"I think if you listened to our new album and didn't know anything about our past you wouldn’t put that label on us. To me it's just irrelevant and I don't see the point in getting upset about it. We played in Liverpool and I had a front row of girls shouting 'Goth's not dead, you bitch!' at me. Carry that torch if you want to…" she trails off with a smile.
A point that could be argued until blue in the face is that Julianne is a woman working in a world controlled and regulated by men. I wondered if the old 'Who the Hell does she think she is?' syndrome applies?
"Oh God, yes. I get picked up on for really trivial things like my clothes – just bitching. That and female journalists who believe that because I'm a woman in a band I should be spouting feminist principals and, because I don't, I've fallen prey to the macho male game. That kind of stuff's bullshit."
Interestingly, there's another female voice on the album's title track. Care to shed any light on that American voice.
"Linda Hayes. We needed a certain type of voice, a streetwise New York voice, hanging around backstage with The VELVET UNDERGROUND, that sort of thing. Linda has her own band, does covers of sixties music. She's just a real off-the-wall character. We tried PATTI SMITH but we got 'Very nice song, but no thanks, I've left all that behind.' We also tried DEBBIE HARRY who was too busy, so Linda was kind of infamous but could deliver as well as the two luminaries," said Julianne mystically. "I suppose I could have done it myself, I do it live, but we really need that kind of flavour for the breakdown passage in the song.”
The most notable thing about Touched in comparison to, say, Scarlet And Other Stories is the graduation away from acoustic songs and, as Julianne said, a move away from the introspection of the past. Much of this she feels is down to producer Warne Livesey as much as co-operating with Marty on the songwriting.
"All has worked out well, a change of producer, change of guitarist, change of sound. Paul Samwell Smith brought out one side of the band very well, the acoustic side and the vocals. This time we didn't want the music to be so much in the shadow of my voice [vocalist in 'no ego' shock??] and we wanted someone who wasn't really afraid of electric guitars, so to speak. Paul's strength is with voices. He’s worked with BEVERLY CRAVEN. That’s what he's good at."
Surely not a nail in the coffin of songs like Martha's Harbour?
"That side of our music still has its place," she confirmed, "but it would be wrong to hijack ALL ABOUT EVE for one style of music and neglect everything else, which is what Tim and I did for a while. I have a soft spot for that kind of music and maybe I should team up with someone and record but right now I'd be wasting my time pursuing it."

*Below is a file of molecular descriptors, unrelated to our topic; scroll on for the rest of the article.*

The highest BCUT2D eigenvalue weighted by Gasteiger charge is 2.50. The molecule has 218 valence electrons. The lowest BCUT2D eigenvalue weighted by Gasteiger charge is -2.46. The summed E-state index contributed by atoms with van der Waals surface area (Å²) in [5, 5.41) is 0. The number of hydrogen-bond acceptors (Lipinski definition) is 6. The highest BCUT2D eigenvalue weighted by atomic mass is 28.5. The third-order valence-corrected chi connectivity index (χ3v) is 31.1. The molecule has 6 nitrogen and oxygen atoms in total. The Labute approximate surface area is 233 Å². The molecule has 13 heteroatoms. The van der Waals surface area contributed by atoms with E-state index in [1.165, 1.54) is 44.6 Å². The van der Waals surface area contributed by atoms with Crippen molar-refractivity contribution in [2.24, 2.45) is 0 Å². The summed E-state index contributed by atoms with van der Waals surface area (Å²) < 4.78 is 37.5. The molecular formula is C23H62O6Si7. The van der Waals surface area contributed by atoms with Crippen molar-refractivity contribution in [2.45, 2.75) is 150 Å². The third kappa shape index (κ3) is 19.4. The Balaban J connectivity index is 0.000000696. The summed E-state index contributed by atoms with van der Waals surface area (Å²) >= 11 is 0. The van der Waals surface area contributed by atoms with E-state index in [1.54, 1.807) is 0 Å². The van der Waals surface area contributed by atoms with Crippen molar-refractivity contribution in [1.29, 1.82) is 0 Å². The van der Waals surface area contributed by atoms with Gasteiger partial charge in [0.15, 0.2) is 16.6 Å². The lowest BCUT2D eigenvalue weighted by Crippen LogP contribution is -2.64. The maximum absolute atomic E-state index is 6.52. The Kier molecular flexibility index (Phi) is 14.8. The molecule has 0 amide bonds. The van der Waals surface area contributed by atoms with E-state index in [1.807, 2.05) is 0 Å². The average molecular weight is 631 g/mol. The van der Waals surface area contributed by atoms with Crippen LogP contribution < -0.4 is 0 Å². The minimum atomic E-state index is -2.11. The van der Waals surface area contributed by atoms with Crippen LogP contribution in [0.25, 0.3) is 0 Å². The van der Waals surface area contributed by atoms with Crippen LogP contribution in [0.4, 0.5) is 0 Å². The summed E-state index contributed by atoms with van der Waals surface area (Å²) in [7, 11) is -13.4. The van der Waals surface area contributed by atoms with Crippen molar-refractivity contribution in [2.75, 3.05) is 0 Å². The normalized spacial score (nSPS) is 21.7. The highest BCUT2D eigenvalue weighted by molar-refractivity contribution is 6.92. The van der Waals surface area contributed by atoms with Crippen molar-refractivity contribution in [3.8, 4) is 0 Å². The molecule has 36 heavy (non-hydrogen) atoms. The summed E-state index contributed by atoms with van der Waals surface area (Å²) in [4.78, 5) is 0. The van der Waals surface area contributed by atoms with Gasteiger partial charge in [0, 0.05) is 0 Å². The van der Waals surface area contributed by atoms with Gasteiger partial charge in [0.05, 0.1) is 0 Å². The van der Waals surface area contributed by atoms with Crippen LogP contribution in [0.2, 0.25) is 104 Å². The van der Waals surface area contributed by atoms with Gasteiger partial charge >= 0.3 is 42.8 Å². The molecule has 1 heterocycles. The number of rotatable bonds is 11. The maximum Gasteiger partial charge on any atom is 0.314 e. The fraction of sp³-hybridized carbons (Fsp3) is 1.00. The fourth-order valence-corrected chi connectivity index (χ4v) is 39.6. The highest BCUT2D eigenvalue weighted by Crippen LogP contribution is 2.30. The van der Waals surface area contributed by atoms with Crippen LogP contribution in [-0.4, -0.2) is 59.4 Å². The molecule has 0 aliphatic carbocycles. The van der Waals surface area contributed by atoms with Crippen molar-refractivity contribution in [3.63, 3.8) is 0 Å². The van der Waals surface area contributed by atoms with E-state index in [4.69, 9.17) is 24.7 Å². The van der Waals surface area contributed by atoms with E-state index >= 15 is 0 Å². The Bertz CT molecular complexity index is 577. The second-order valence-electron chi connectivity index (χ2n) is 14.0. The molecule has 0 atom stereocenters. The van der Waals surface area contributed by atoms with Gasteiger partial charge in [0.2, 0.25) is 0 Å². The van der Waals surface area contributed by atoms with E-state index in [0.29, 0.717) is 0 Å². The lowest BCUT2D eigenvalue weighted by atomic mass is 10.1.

Yet in a business that thrives on labelling bands and aiming them at a certain audience, ALL ABOUT EVE could present someone with a sizable headache, an American promoter for example who'd maybe heard the old HEART/ FLEETWOOD MAC comparisons. Julianne's eyebrows skyrocket.
"Maybe ten, fifteen years from now," she sounds concerned about such comparisons. "I think some people hate us because we haven't got into that rut. They don’t have that angle on us at all. With the music papers, we're not 'indie rock,' we're not 'dance rock' or whatever you want to call us and so we don't fit into a nice, tidy editorial policy."
Hear! Hear! The evening's gig was to bear out a great deal of the 'new' approach to ALL ABOUT EVE's music. I’m sure a few people were surprised to see Julianne waltz onstage in a pair of cut off denims after years of long skirts and extravagant 'hippy' gear or the once funereal black garb of the past. I don't think Marty Wilson-Piper has yet managed to ring all the changes in the band. Comparisons with Tim Bricheno will be inevitable and he'll no doubt be practising up a few verbal parleys on questions about his predecessor.
I enjoyed the gig. Speculation has it that they'll be back before Christmas. Dyed-in-the-wool readers might pooh-pooh the idea of Riff Raff giving bands like ALL ABOUT EVE space. I wouldn't knock it. You never know what's around the corner and I think I have a rough idea where they're going, and it will raise eyebrows.